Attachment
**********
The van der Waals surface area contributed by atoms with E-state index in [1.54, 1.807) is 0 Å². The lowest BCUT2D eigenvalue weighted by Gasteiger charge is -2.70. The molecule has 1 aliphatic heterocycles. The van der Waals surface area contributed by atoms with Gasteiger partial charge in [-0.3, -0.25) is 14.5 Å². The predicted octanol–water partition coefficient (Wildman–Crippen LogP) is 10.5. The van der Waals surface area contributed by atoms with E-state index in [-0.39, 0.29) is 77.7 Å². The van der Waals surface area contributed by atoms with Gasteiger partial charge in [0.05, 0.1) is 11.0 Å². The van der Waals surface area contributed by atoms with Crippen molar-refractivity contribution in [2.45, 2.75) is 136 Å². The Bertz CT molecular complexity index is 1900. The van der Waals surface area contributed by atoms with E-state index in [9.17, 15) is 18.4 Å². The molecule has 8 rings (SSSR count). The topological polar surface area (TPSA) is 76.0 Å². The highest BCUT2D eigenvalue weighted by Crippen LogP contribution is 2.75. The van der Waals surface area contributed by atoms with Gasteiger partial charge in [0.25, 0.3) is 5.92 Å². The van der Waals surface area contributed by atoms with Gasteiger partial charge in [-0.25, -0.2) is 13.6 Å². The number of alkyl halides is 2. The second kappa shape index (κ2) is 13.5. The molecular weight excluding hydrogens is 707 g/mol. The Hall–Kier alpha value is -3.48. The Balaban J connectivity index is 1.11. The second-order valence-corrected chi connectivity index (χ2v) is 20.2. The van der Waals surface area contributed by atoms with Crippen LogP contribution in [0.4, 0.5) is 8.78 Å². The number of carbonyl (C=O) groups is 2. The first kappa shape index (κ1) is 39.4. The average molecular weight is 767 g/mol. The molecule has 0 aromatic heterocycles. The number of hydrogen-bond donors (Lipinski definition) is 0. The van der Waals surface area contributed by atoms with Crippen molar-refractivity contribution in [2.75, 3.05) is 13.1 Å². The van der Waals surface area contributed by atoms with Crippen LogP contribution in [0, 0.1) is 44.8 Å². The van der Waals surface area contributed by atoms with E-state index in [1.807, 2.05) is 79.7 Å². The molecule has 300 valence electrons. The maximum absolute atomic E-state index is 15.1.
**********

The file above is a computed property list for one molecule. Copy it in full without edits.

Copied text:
The van der Waals surface area contributed by atoms with E-state index in [1.54, 1.807) is 0 Å². The lowest BCUT2D eigenvalue weighted by Gasteiger charge is -2.70. The molecule has 1 aliphatic heterocycles. The van der Waals surface area contributed by atoms with Gasteiger partial charge in [-0.3, -0.25) is 14.5 Å². The predicted octanol–water partition coefficient (Wildman–Crippen LogP) is 10.5. The van der Waals surface area contributed by atoms with E-state index in [-0.39, 0.29) is 77.7 Å². The van der Waals surface area contributed by atoms with Gasteiger partial charge in [0.05, 0.1) is 11.0 Å². The van der Waals surface area contributed by atoms with Crippen molar-refractivity contribution in [2.45, 2.75) is 136 Å². The Bertz CT molecular complexity index is 1900. The van der Waals surface area contributed by atoms with E-state index in [9.17, 15) is 18.4 Å². The molecule has 8 rings (SSSR count). The topological polar surface area (TPSA) is 76.0 Å². The highest BCUT2D eigenvalue weighted by Crippen LogP contribution is 2.75. The van der Waals surface area contributed by atoms with Gasteiger partial charge in [0.25, 0.3) is 5.92 Å². The van der Waals surface area contributed by atoms with Gasteiger partial charge in [-0.25, -0.2) is 13.6 Å². The number of alkyl halides is 2. The second kappa shape index (κ2) is 13.5. The molecular weight excluding hydrogens is 707 g/mol. The Hall–Kier alpha value is -3.48. The Balaban J connectivity index is 1.11. The second-order valence-corrected chi connectivity index (χ2v) is 20.2. The van der Waals surface area contributed by atoms with Crippen LogP contribution in [0.4, 0.5) is 8.78 Å². The number of carbonyl (C=O) groups is 2. The first kappa shape index (κ1) is 39.4. The average molecular weight is 767 g/mol. The molecule has 0 aromatic heterocycles. The number of hydrogen-bond donors (Lipinski definition) is 0. The van der Waals surface area contributed by atoms with Crippen molar-refractivity contribution in [2.75, 3.05) is 13.1 Å². The van der Waals surface area contributed by atoms with Crippen LogP contribution in [0, 0.1) is 44.8 Å². The van der Waals surface area contributed by atoms with E-state index in [1.807, 2.05) is 79.7 Å². The molecule has 300 valence electrons. The maximum absolute atomic E-state index is 15.1.